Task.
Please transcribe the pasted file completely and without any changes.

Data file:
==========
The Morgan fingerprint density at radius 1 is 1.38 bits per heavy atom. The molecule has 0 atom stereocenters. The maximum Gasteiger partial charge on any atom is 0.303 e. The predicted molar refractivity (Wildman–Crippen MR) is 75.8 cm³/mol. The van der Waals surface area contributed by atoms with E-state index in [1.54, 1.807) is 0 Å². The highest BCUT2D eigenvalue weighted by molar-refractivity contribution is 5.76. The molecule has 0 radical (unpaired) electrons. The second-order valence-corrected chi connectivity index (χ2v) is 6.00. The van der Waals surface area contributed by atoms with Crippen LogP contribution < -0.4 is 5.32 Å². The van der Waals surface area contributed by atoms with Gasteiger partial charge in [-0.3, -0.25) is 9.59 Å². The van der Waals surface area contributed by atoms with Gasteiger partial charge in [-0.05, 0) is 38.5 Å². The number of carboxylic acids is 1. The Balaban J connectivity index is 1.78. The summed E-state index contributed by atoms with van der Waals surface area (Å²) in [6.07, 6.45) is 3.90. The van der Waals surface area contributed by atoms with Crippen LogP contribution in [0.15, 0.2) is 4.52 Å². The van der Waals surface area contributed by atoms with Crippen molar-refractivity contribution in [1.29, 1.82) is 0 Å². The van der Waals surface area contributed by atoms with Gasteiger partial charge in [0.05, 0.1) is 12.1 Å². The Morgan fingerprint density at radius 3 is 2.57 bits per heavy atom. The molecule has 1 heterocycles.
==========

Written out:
The Morgan fingerprint density at radius 1 is 1.38 bits per heavy atom. The molecule has 0 atom stereocenters. The maximum Gasteiger partial charge on any atom is 0.303 e. The predicted molar refractivity (Wildman–Crippen MR) is 75.8 cm³/mol. The van der Waals surface area contributed by atoms with E-state index in [1.54, 1.807) is 0 Å². The highest BCUT2D eigenvalue weighted by molar-refractivity contribution is 5.76. The molecule has 0 radical (unpaired) electrons. The second-order valence-corrected chi connectivity index (χ2v) is 6.00. The van der Waals surface area contributed by atoms with Crippen LogP contribution < -0.4 is 5.32 Å². The van der Waals surface area contributed by atoms with Gasteiger partial charge in [-0.3, -0.25) is 9.59 Å². The van der Waals surface area contributed by atoms with Gasteiger partial charge in [-0.05, 0) is 38.5 Å². The number of carboxylic acids is 1. The Balaban J connectivity index is 1.78. The summed E-state index contributed by atoms with van der Waals surface area (Å²) in [6.07, 6.45) is 3.90. The van der Waals surface area contributed by atoms with Crippen LogP contribution in [0.15, 0.2) is 4.52 Å². The van der Waals surface area contributed by atoms with Crippen molar-refractivity contribution in [1.29, 1.82) is 0 Å². The van der Waals surface area contributed by atoms with Gasteiger partial charge in [0.05, 0.1) is 12.1 Å². The Morgan fingerprint density at radius 3 is 2.57 bits per heavy atom. The molecule has 1 heterocycles.